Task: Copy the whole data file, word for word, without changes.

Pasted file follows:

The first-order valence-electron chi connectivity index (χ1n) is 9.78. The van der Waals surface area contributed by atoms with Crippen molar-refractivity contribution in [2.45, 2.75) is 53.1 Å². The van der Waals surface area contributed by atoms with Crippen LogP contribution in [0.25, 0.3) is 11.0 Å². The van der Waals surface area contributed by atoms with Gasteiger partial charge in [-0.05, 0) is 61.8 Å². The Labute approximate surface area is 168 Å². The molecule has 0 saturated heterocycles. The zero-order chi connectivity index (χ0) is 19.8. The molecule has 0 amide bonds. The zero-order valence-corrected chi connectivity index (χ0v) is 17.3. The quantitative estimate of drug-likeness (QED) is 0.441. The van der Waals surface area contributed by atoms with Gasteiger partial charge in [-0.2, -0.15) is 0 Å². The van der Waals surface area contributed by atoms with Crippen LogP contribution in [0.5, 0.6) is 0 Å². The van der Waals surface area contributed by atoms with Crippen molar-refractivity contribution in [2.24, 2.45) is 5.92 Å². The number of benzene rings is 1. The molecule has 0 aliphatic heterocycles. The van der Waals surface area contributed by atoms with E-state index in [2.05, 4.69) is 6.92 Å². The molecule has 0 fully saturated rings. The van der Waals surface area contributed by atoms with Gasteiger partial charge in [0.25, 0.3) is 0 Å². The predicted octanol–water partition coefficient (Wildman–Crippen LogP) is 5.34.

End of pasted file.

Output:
The first-order valence-electron chi connectivity index (χ1n) is 9.78. The van der Waals surface area contributed by atoms with Crippen molar-refractivity contribution in [2.45, 2.75) is 53.1 Å². The van der Waals surface area contributed by atoms with Crippen LogP contribution in [0.25, 0.3) is 11.0 Å². The van der Waals surface area contributed by atoms with Gasteiger partial charge in [-0.05, 0) is 61.8 Å². The Labute approximate surface area is 168 Å². The molecule has 0 saturated heterocycles. The zero-order chi connectivity index (χ0) is 19.8. The molecule has 0 amide bonds. The zero-order valence-corrected chi connectivity index (χ0v) is 17.3. The quantitative estimate of drug-likeness (QED) is 0.441. The van der Waals surface area contributed by atoms with Gasteiger partial charge in [-0.2, -0.15) is 0 Å². The van der Waals surface area contributed by atoms with Crippen LogP contribution in [0.5, 0.6) is 0 Å². The van der Waals surface area contributed by atoms with Crippen molar-refractivity contribution in [2.24, 2.45) is 5.92 Å². The number of benzene rings is 1. The molecule has 0 aliphatic heterocycles. The van der Waals surface area contributed by atoms with E-state index in [2.05, 4.69) is 6.92 Å². The molecule has 0 fully saturated rings. The van der Waals surface area contributed by atoms with Gasteiger partial charge in [0.25, 0.3) is 0 Å². The predicted octanol–water partition coefficient (Wildman–Crippen LogP) is 5.34.